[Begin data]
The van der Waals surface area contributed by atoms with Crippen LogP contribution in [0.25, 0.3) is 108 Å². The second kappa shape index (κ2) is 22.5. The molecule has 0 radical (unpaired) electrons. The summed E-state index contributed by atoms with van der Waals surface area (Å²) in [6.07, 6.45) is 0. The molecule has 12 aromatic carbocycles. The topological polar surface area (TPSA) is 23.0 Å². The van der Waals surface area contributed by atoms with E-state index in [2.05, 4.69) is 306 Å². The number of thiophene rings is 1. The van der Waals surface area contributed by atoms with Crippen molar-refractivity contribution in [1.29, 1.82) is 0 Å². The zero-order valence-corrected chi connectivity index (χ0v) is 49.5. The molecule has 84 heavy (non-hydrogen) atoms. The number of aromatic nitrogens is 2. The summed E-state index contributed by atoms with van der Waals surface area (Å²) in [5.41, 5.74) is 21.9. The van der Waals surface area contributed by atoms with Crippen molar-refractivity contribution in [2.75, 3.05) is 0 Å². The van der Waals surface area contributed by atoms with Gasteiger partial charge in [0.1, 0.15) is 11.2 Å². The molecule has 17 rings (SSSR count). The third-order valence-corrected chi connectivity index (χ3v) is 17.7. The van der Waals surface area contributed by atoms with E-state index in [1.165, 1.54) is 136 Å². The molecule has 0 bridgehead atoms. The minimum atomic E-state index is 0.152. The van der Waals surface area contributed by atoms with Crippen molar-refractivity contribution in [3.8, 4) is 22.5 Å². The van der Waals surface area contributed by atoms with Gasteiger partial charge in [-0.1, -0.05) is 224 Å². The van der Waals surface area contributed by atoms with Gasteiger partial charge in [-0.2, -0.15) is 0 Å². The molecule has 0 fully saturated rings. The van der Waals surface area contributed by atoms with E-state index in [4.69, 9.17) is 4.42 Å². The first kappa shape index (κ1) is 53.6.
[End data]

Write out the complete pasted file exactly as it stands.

The van der Waals surface area contributed by atoms with Crippen LogP contribution in [0.25, 0.3) is 108 Å². The second kappa shape index (κ2) is 22.5. The molecule has 0 radical (unpaired) electrons. The summed E-state index contributed by atoms with van der Waals surface area (Å²) in [6.07, 6.45) is 0. The molecule has 12 aromatic carbocycles. The topological polar surface area (TPSA) is 23.0 Å². The van der Waals surface area contributed by atoms with E-state index in [2.05, 4.69) is 306 Å². The number of thiophene rings is 1. The van der Waals surface area contributed by atoms with Crippen molar-refractivity contribution in [1.29, 1.82) is 0 Å². The zero-order valence-corrected chi connectivity index (χ0v) is 49.5. The molecule has 84 heavy (non-hydrogen) atoms. The number of aromatic nitrogens is 2. The summed E-state index contributed by atoms with van der Waals surface area (Å²) in [5.41, 5.74) is 21.9. The van der Waals surface area contributed by atoms with Crippen molar-refractivity contribution in [2.75, 3.05) is 0 Å². The van der Waals surface area contributed by atoms with Gasteiger partial charge in [0.1, 0.15) is 11.2 Å². The molecule has 17 rings (SSSR count). The third-order valence-corrected chi connectivity index (χ3v) is 17.7. The van der Waals surface area contributed by atoms with E-state index in [1.165, 1.54) is 136 Å². The molecule has 0 bridgehead atoms. The minimum atomic E-state index is 0.152. The van der Waals surface area contributed by atoms with Crippen molar-refractivity contribution in [3.8, 4) is 22.5 Å². The van der Waals surface area contributed by atoms with Gasteiger partial charge in [-0.1, -0.05) is 224 Å². The van der Waals surface area contributed by atoms with Gasteiger partial charge in [-0.2, -0.15) is 0 Å². The molecule has 0 fully saturated rings. The van der Waals surface area contributed by atoms with E-state index in [4.69, 9.17) is 4.42 Å². The first kappa shape index (κ1) is 53.6.